Let us talk about this from both perspectives.

First, for all those who say ground troops must be sent in right this instant, the following five points might slake your enthusiasm.


1. Best ground troops –

 The US ground soldiers receive only the highest in training in terms of combat skills, handling sophisticated equipment, expert coordination and troubleshooting, and interrogative strategies. More detail on this is available everywhere.


2. Good place when it comes to intelligence and ISIS maturity –

 As the situation has developed, the US and it’s allies in the coalition that it leads are sufficiently apprised of the way things are at the moment. ISIS is just beginning to extend it’s domain and fortify it’s existing influence by effective narrative and certain other facilities that are being given to people in favour of it’s ideals. If this went on any further, it could turn into a very structured and sustained regime which would create a standing system in itself and leave diplomatic engagement as the only option without replaying another Saddam Hussein fiasco in the region.


3. Air attack insufficient –

 The US led air attacks have managed to take out many of their operatives in numbers of one thousand or so according to certain sources. But with six thousand being recruited every month, calling that accomplishment negligible may not be construed as a lack of appreciation. In locations with such uneven geographic conditions such as mountainous terrain and unplanned city designs, navigating air equipment can be quite the challenge. It can be difficult, virtually impossible, to make any significant dent in their operations.


4. Can work on the ground-level with native military to achieve greater success –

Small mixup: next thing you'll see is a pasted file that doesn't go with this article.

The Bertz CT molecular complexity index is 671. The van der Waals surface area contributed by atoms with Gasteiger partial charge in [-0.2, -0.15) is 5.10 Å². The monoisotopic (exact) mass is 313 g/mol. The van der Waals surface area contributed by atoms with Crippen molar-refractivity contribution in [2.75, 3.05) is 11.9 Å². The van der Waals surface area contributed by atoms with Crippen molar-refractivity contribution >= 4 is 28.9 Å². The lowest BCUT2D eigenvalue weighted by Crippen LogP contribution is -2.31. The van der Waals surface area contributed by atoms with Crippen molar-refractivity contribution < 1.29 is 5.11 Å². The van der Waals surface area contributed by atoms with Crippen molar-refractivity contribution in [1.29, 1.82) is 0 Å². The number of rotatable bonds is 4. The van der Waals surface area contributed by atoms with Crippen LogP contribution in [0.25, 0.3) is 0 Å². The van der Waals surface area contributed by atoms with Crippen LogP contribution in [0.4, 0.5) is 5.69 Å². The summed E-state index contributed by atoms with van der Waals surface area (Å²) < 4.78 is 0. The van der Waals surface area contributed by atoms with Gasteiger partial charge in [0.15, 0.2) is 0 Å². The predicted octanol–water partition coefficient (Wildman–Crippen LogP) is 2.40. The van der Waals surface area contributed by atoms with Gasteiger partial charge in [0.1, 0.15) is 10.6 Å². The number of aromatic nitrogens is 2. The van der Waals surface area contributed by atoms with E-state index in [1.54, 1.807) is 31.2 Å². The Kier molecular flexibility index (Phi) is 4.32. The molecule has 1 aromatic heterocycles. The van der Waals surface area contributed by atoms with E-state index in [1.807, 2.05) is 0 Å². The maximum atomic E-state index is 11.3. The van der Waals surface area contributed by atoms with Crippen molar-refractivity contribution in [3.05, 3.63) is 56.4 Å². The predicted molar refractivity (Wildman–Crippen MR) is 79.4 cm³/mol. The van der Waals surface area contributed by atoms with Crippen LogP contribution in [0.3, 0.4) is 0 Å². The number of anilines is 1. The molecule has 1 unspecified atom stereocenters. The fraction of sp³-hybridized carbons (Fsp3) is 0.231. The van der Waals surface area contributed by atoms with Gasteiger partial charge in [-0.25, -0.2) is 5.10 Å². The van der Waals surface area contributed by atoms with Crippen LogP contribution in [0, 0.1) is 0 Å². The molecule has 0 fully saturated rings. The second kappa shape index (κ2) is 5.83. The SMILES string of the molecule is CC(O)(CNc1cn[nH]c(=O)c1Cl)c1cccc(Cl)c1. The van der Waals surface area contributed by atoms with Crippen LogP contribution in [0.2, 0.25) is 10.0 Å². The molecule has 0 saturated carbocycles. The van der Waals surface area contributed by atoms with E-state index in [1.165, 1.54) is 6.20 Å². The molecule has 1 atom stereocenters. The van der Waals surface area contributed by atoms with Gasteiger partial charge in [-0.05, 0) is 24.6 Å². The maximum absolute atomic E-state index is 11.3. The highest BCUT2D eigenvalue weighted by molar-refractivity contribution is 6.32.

Well, that goes without saying, really. The Iraqi military would have distinctive and unmediated knowledge of the where and hows. Wielding advanced machinery as the US led troops would, actively working with the Iraqi military would no doubt accelerate progress.


5. Setting up ground monitoring can more effectively contain the situation –

 Some of the ground force, both native and external, could be committed to monitoring areas in and around. This would reduce the likelihood of new recruits and unexpected set backs in the plan’s functioning.


Now, let’s give those who say NOT YET a belly rub.

1. Visceral emotions are unpredictable –

The same people that feel up to the task from intelligently thinking about and assessing the horror being engendered in the embattled region may lose their spine upon actually seeing how bad things really are in the zone. After all, human emotion is complex.


2. Saviors maybe seen as crusaders –

 As noble as the intentions of the battle-ready soldiers may be, without proper awareness and because of disputes and differences, the Iraqi people may view them only as aggressors that have come to make things worse. Hostility from the subjects you are trying to help can be very, very hard to subdue.


3. Need to access social impact –

 Whatever ISIS has done in it’s currently held zones, it has managed to form something of a society. A very unstable and troubled society, but an ENTIRE society no less. Uprooting ISIS in one mighty sweep, might result in too heavy a social impact that could further subvert the economic progress of the subject nation and all affected parties.


4. Countering narrative is of paramount importance –

 The ISIS narrative has been hugely successful in swaying thousands of former innocents over to the cause of radicalism. What has given momentum to their narrative is the emergence of a new caliphate that allows such extreme interpretations of Islamic scripture to be taken into consideration by the Muslim community. This narrative and it’s poisonous and dangerous message is being imbued into scores of people from around the world. Bringing credible, educated, Islam scholars to the fore to counter this narrative must be given due importance to prevent new insurgencies from taking ISIL’s place when it’s gone.


5. Need to asses economic impact and geopolitical factors –

These outcomes can be seen as by products of the social impact and the success, degree of success or altogether failure of countering the Islamic state narrative. Careful calculation that includes an evaluation of the extent of interdependencies between countries, influential political institutions, among other things has to go into assessing all possible eventualities with a strong focus on yielding the optimal results as far as economic growth and stability is concerned in the affected region.


All who say NOT YET should bear in mind that ISIS is at a burgeoning stage and should not be allowed to sprout roots any more than it already has. Quick action needs to be taken albeit mindfully.


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